Flight 1934-02
"OVER THE MOUNTAIN PASSES": Formation flights over ranges of mountains now appear to be a regular routine duty of R.A.F. squadrons in India. Here we see a somewhat awesome aerial view of an imposing mountain range taken from one of the composite flight of five Hawker "Harts" of Nos. Hand 39 (Bomber) Squadrons which flew from Risalpur to Gilgit recently.
LEAVING LYMPNE: Sir Philip Sassoon in the "Hart" ("Kestrel"), by which he flew back to London from Lympne, bidding goodbye to Com. C. T. Deacon, the officer in charge of Lympne aerodrome.
The view gives a clear idea of the seating accommodation.
THE NEW UNDERCARRIAGE: This view shows that the radius rod is now directly behind the compression leg, decreasing drag considerably.
A CLEAN FRONT: Head-on the "Hawk" is very clean, a fact which no doubt largely accounts for its exceptional performance and acceleration on the ground.
TAKING THE WATER: View of the Short R.24/31 going down the slipway at Rochester, and afloat on the Medway. The condensers of the evaporatively cooled engines are prominent.
UNORTHODOX: This view of the new Short monoplane flying boat (two Rolls-Royce engines) indicate the departure from normal external design.
THE NORTHROP "DELTA": Note the generous fillet at the junction of the wing and fuselage.
Northrop Delta
"HEYFORDS" FOR HEYFORD: View of the Handley Page "Heyford" night bombers just delivered to No. 99 (Bomber) Squadron, Upper Heyford.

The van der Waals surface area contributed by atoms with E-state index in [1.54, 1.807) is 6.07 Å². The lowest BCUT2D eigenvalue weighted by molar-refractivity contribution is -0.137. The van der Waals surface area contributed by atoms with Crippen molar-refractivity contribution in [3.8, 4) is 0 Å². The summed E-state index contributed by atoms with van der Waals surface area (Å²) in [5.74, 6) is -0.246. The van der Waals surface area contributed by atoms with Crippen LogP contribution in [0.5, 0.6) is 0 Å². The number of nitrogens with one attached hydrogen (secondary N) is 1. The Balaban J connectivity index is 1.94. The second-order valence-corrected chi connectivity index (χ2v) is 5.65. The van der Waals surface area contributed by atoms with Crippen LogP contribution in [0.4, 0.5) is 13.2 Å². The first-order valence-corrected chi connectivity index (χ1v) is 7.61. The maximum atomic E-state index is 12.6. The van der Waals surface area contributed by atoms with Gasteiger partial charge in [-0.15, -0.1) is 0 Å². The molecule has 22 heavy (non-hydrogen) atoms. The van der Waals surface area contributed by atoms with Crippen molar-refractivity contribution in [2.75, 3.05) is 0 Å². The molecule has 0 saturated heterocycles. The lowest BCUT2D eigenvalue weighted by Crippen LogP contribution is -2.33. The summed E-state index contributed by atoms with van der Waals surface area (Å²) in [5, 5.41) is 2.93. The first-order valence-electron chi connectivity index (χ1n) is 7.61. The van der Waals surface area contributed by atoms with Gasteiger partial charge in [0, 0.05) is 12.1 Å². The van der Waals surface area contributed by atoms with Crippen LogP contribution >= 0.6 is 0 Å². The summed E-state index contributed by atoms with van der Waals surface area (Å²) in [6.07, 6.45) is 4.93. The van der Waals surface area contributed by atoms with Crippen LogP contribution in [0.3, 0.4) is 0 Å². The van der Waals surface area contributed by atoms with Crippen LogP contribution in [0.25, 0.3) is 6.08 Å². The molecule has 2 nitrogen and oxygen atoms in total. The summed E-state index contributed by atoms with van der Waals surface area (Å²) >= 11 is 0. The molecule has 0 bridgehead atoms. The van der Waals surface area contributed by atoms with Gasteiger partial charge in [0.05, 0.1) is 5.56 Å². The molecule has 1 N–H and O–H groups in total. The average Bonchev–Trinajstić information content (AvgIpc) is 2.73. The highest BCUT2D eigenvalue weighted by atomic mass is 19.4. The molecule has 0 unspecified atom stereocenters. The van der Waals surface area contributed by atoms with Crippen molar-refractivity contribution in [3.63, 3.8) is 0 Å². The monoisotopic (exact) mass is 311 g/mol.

"HEYFORDS" FOR HEYFORD: View of the Handley Page "Heyford" night bombers just delivered to No. 99 (Bomber) Squadron, Upper Heyford.
"HEYFORDS" FOR HEYFORD: View of the Handley Page "Heyford" night bombers just delivered to No. 99 (Bomber) Squadron, Upper Heyford.
A HOT HOUSE: Two views of the Martin 123 bomber.
A front view of the new Douglas DC.1 "Transport," a twin-engined (Wright "Cyclone" or Pratt & Whitney "Hornet") 14-18-seater low-wing monoplane with retractable undercarriage.
The view shows the general cleanliness and tapered wings.
This three-quarter front view gives a good idea how neatly the engines are faired into the bottom wing.
The foreshortening effect of this side view makes the "Express Air Liner" look somewhat ugly, but in point of fact this is far from the case, largely due to the heavily tapered wings.
An Artist's impression of the inside of the D.H. "Express Air Liner" showing the seating arrangement for ten passengers. It can be seen how light and comfortable the cabin is.
Perspective views of the bottom wing root showing the tubular steel construction, engine mounting, fuel tank stowage and undercarriage. Future machines will have single, instead of double, compression legs each side of the wheel.
A sketch showing the fuselage construction at the cabin.
These diagrams illustrate the operation of the fin offsetting adjustment and rudder balance.
D.H.86 4 Gipsy Six Engines
ECONOMICAL TRANSPORT: A Bellanca C-27A transport, one of a batch of 14 machines of this type supplied to the U.S. Army Air Corps for general transport work. A Pratt & Whitney geared "Hornet" of 675 h.p. is fitted. Nearly every section of the aircraft facing into the slipstream has some lift value, and it is reported that the machine is remarkably steady when flying in turbulent air. A payload of 3,000 lb. may be carried. The C-27A is generally similar to the well-known "Aircruiser."